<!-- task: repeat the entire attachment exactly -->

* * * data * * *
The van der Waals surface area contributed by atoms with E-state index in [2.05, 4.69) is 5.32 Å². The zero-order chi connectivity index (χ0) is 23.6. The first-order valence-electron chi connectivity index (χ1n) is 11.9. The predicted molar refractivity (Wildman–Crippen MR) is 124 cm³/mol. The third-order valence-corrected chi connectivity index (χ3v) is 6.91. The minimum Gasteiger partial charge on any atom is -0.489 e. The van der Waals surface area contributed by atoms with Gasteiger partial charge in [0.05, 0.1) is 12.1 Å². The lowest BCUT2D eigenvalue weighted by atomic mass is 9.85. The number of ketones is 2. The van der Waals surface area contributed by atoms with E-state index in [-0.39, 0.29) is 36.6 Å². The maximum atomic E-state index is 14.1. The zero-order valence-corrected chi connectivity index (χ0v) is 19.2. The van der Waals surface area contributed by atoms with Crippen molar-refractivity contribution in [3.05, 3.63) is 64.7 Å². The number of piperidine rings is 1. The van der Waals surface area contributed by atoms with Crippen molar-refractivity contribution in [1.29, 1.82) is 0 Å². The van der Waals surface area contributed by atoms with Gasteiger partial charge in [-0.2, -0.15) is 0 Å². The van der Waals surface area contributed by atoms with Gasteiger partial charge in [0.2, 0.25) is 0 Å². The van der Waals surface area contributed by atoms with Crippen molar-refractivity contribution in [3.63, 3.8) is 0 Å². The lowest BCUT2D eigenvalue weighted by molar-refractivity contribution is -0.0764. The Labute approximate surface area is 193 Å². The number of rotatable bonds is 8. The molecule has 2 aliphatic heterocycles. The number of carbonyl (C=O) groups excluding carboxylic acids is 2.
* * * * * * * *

The van der Waals surface area contributed by atoms with E-state index in [2.05, 4.69) is 5.32 Å². The zero-order chi connectivity index (χ0) is 23.6. The first-order valence-electron chi connectivity index (χ1n) is 11.9. The predicted molar refractivity (Wildman–Crippen MR) is 124 cm³/mol. The third-order valence-corrected chi connectivity index (χ3v) is 6.91. The minimum Gasteiger partial charge on any atom is -0.489 e. The van der Waals surface area contributed by atoms with Gasteiger partial charge in [0.05, 0.1) is 12.1 Å². The lowest BCUT2D eigenvalue weighted by atomic mass is 9.85. The number of ketones is 2. The van der Waals surface area contributed by atoms with E-state index in [-0.39, 0.29) is 36.6 Å². The maximum atomic E-state index is 14.1. The zero-order valence-corrected chi connectivity index (χ0v) is 19.2. The van der Waals surface area contributed by atoms with Crippen molar-refractivity contribution in [3.05, 3.63) is 64.7 Å². The number of piperidine rings is 1. The van der Waals surface area contributed by atoms with Crippen molar-refractivity contribution in [1.29, 1.82) is 0 Å². The van der Waals surface area contributed by atoms with Gasteiger partial charge in [-0.2, -0.15) is 0 Å². The van der Waals surface area contributed by atoms with Gasteiger partial charge in [0.2, 0.25) is 0 Å². The van der Waals surface area contributed by atoms with Crippen molar-refractivity contribution in [3.63, 3.8) is 0 Å². The lowest BCUT2D eigenvalue weighted by molar-refractivity contribution is -0.0764. The Labute approximate surface area is 193 Å². The number of rotatable bonds is 8. The molecule has 2 aliphatic heterocycles. The number of carbonyl (C=O) groups excluding carboxylic acids is 2.